Intended consequences?

Rosser4x3.jpgRichard Rosser on key issues coming up in the Immigration Bill

The purpose of the Bill, according to the Explanatory Notes, “is to tackle illegal immigration by making it harder to live and work illegally in the United Kingdom”, with an intention that “without access to work, illegal immigrants will depart voluntarily”.

A key part of the government’s measures to achieve these objectives were debated earlier this week, when Labour Peers voiced our strong concerns about the new criminal offence of illegal working for employees without the required immigration status to be in the UK.

This is an offence for which there can be no defence. Criminalising the individual worker, while failing to go after the employer will almost certainly lead to fewer whilstleblowers on illegal exploitation. The fear of arrest, criminal charges and twelve months in prison will mean it is even less likely that those being exploited in the labour market will come forward to report their abusers.

Today, on the second day of Committee, we will be discussing another measure in the Bill purportedly designed to create a hostile environment for those without the required immigration status. The government are making it a criminal offence to rent or lease residential accommodation to people in this position. But once again this is an issue of unintended consequences, and likely to increase discrimination in the rental market against those who do not have a British passport and have a foreign sounding name. Landlords will not want to run the risk of falling foul of the offence.

We will also debate our own amendment seeking to reverse the government’s 2012 visa changes for overseas domestic workers. This rule change has resulted in many such workers being effectively ‘tied’ to their employer by their visa, unable to change jobs without deportation and therefore more vulnerable to exploitation by their employer.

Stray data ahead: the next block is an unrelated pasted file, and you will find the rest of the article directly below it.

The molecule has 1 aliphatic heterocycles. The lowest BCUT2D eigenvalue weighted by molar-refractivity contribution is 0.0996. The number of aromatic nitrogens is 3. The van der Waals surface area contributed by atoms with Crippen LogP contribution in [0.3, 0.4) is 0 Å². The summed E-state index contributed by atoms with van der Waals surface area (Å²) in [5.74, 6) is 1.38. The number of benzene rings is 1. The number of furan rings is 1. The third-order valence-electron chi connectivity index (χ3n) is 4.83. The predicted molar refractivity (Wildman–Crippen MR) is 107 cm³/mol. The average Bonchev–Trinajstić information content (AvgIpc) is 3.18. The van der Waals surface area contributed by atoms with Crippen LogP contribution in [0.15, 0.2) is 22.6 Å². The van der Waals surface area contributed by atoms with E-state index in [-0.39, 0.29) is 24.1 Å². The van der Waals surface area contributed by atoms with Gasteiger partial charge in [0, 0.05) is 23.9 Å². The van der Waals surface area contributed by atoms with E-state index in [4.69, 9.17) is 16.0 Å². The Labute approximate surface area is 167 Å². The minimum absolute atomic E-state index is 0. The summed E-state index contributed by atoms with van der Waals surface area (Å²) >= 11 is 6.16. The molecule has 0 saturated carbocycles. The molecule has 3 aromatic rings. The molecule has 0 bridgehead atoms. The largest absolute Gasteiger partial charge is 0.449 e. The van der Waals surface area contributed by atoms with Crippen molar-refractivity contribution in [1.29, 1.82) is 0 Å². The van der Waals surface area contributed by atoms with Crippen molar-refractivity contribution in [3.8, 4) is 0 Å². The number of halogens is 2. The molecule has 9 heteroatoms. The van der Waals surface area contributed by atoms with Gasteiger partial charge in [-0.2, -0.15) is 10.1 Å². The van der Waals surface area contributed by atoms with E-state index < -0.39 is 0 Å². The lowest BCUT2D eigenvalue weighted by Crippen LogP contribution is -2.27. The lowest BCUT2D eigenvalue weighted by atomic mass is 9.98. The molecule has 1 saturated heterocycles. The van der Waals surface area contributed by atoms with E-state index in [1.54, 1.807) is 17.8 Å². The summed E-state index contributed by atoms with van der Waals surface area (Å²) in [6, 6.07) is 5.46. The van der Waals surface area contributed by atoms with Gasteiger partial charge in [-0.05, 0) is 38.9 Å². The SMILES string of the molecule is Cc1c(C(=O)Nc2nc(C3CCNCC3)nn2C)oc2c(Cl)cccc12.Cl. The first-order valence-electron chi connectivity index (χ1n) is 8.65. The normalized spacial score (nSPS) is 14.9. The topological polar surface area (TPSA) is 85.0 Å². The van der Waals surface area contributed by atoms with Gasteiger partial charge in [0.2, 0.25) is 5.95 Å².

An independent review instigated by the government has recently been published. It concludes that the existence of a tie to a specific employer, and the absence of a universal right to change employer and apply for extensions of the visa, are incompatible with a reasonable protection of overseas domestic workers while here. All of this is clearly not in line with the declared purpose and intention of the Bill.

In addition, we will debate our amendment to allow asylum seekers to work if they are still awaiting a decision on their application after six months.

It remains to be seen if the debates on these various issues will simply confirm the government’s harder line towards those already in this country and its view that illegal immigrants will simply ‘depart voluntarily’ if the right measures are in place. Either way, Labour Peers will continue to argue for a controlled but fair system.

Lord Richard Rosser is Shadow Home Office Minister in the House of Lords

Published 20th January 2016

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